A top U.S. admiral says a U.S. warship has again come under fire in the Red Sea from multiple cruise missiles fired from the coast of Yemen.
Chief of Naval Operations Adm. John Richardson said the guided missile destroyer USS Mason deployed electronic countermeasures to foil the attack and was not hit in Saturday’s incident --the third such attack on U.S. naval vessels in the area in the past week.
U.S. authorities say neither the Mason nor the amphibious transport USS Ponce was hit in the October 9 attacks, and say the Mason and another U.S. vessel were unscathed by further missile fire on Wednesday.
On Saturday, the website Military.com said Richardson, speaking at a ship commissioning in the port city of Baltimore, offered few details of the latest attack and did not say how many missiles were fired.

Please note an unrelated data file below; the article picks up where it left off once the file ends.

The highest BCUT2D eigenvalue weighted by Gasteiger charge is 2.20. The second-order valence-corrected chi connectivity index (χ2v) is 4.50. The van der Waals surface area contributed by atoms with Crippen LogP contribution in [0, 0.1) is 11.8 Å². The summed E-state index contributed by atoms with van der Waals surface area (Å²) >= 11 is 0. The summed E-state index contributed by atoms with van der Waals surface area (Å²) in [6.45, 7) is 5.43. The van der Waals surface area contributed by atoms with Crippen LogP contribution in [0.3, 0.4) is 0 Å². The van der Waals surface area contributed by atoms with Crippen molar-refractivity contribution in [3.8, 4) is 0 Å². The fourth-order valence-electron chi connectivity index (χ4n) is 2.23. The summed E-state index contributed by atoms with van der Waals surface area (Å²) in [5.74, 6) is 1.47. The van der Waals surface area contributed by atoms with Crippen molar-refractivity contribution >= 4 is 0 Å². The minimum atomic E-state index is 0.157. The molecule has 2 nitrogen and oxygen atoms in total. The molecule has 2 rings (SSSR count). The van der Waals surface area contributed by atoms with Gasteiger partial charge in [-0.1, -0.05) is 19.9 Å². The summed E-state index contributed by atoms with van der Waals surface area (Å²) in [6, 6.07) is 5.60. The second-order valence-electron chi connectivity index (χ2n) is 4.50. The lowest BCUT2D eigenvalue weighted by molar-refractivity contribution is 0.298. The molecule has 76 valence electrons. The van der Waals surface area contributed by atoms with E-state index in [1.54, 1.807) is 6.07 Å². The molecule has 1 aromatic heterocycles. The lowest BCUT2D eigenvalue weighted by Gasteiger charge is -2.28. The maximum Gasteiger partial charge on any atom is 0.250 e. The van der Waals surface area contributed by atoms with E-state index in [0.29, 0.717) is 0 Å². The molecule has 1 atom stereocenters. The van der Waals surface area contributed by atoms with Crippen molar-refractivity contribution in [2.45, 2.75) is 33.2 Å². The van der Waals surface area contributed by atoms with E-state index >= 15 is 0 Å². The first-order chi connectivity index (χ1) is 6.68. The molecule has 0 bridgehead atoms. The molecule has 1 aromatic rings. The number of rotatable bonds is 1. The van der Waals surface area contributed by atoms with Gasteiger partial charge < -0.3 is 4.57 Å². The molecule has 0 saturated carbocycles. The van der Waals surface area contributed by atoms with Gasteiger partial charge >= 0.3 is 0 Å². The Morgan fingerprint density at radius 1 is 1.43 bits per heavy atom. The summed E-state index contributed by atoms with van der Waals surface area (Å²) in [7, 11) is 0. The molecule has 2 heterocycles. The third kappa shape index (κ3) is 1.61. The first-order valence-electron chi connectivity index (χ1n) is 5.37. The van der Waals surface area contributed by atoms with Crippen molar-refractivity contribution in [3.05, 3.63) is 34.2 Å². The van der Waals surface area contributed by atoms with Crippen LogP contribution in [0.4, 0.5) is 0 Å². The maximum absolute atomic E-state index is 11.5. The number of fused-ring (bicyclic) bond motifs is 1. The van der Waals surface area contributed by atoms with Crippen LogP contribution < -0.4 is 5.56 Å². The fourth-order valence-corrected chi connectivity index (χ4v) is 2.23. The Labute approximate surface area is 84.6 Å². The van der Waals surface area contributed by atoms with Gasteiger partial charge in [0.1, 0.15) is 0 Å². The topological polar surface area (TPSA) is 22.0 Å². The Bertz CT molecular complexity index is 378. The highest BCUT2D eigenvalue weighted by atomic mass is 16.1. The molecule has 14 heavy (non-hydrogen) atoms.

The October 9 attack on the Mason and the amphibious transport USS Ponce, and Wednesday’s failed attacks prompted a retaliatory barrage of missiles from another warship, the USS Nitze on Thursday. Those U.S. strikes targeted three radar sites in Yemen territory controlled by Iran-backed Houthi rebels.
On Thursday, Iran deployed two warships to the Red Sea, but insisted the move was aimed at preventing piracy in the vital shipping lanes.
The U.S. military has been providing intelligence and logistics to Saudi-led coalition warplanes, which began targeting rebel Houthi positions inside Yemen earlier this year.
VOA's Steve Herman contributed to this report.